Karl Marx (1818-1883)

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HexHammer
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Re: Karl Marx (1818-1883)

Post by HexHammer »

spike wrote:CL
It would have been more interesting to see a response to my reply, but if you choose not to and stick to your original post, that's OK.
In the maze of adulterated discussion I couldn't find any meaningful reply from you. Could you please repeat it.
My best bet is he can't make an intelligent response, as he has made none so far.

One so delusional as him will always jump to conclusions and choose low lvl arguments till the end of time.
uwot
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Re: Karl Marx (1818-1883)

Post by uwot »

Wyman wrote:But I have a question for CL and uwot. CL claims above that workers are being exploited. That seems to be a basic assumption in his, or in Marx's, belief system.
It's not really a question for me, but since you ask: I think it is worth remembering that in 1848, when the Communist manifesto was published, slavery had yet to be abolished in the United States and there were few laws anywhere controlling child labour. I think it is fair to say that our attitudes towards workers rights have changed.
Wyman wrote:That is, there is 'surplus' value in their work that unjustly goes to capitalists - if not unjustly, then you wouldn't characterize it as 'exploitation.'
The surplus value is the difference between what you pay for the raw materials and the price you can charge for the finished product your employees make of them, more or less, gross profit. Net profit is what is left once you have paid all your overheads and taxes, included in which is the cost of the employees. The capitalist wants to maximise profits by paying the workers as little as possible, the worker by contrast wants to be paid as much of a share of the profits that their work has generated as they can extract. It is this conflict that is at the heart of Marx's philosophy as I understand it. I think Conde knows a lot more about Marx than me, so I won't comment on that, but what has happened since Marx was writing, is that technological progress has meant that the workforce needed to be more highly skilled and so it was in the interest of capitalists to agree to fund education and health care. As workers living standards rose, so did their expectations and demands. This cut into the capitalists profits, so rather than argue with well educated, organised labour forces, they simply upped sticks and started production in 'emerging economies', once Japan, now China; our grandchildren will probably drive cars made in Africa.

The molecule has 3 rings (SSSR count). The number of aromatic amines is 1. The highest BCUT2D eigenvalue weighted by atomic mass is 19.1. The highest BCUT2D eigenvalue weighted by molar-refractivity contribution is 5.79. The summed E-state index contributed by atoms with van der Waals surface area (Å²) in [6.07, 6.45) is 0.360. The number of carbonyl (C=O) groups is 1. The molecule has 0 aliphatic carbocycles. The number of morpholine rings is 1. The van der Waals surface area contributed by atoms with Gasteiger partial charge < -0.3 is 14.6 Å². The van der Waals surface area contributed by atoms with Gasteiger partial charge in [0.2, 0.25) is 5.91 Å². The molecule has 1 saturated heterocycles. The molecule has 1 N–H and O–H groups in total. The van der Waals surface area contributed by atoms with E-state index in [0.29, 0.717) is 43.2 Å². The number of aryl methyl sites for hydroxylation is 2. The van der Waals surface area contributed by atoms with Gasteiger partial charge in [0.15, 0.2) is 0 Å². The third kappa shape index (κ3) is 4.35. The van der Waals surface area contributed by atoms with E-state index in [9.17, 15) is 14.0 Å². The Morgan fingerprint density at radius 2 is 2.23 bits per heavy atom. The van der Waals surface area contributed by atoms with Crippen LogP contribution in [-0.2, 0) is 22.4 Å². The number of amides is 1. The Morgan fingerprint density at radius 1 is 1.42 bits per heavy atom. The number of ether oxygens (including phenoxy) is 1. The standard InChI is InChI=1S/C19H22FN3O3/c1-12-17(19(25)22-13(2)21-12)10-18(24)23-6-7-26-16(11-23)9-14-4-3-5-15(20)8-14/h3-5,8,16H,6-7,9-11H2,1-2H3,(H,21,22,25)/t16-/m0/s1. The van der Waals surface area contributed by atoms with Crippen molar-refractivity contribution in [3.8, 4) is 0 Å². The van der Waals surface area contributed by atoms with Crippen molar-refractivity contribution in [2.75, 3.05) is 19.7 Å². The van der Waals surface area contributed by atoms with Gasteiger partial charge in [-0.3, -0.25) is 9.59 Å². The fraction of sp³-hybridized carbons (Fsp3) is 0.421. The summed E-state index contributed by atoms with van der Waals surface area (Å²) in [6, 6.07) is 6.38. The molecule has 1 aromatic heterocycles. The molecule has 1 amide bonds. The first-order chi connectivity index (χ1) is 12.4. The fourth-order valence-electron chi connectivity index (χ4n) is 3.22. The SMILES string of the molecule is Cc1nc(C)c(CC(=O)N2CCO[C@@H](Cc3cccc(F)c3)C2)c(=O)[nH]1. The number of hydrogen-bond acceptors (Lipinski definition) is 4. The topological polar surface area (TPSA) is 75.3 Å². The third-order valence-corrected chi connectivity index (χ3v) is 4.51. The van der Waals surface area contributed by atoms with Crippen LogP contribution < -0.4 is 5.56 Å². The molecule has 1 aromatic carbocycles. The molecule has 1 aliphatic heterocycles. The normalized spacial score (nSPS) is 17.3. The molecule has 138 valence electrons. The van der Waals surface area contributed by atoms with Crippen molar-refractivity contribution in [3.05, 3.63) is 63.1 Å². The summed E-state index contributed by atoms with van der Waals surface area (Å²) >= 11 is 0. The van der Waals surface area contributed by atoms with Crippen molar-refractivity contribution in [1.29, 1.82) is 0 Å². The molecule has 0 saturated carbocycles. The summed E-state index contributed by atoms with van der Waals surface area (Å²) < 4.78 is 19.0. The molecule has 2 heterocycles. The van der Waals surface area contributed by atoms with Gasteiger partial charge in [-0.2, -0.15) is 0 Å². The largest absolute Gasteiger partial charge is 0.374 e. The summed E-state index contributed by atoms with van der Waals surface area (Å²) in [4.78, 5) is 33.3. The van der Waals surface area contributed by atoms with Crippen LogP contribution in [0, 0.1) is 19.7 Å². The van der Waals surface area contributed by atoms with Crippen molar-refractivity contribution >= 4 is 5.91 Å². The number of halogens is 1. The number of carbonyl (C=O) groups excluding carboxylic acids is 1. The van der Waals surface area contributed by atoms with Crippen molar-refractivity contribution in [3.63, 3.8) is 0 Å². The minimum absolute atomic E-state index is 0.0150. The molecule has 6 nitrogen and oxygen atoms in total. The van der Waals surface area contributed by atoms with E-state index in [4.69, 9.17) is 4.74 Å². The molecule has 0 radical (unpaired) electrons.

Wyman wrote:Can you defend this assumption? If there is surplus value, shouldn't it go to the most efficient user of that value - efficient in the sense of maximizing the benefits of the value for the good of the whole society? Why would a peasant be more efficient than a businessman?
I'm not an economist, but I think the good of the whole society is probably best served by having a well educated, productive workforce producing goods that people want to buy. I would have thought the most efficient way to achieve this is for 'a businessman' to pay a reasonable wage to people who do that. If this study is anything to go by, that's not what businessmen do: http://www.forbes.com/sites/frederickal ... tudy-says/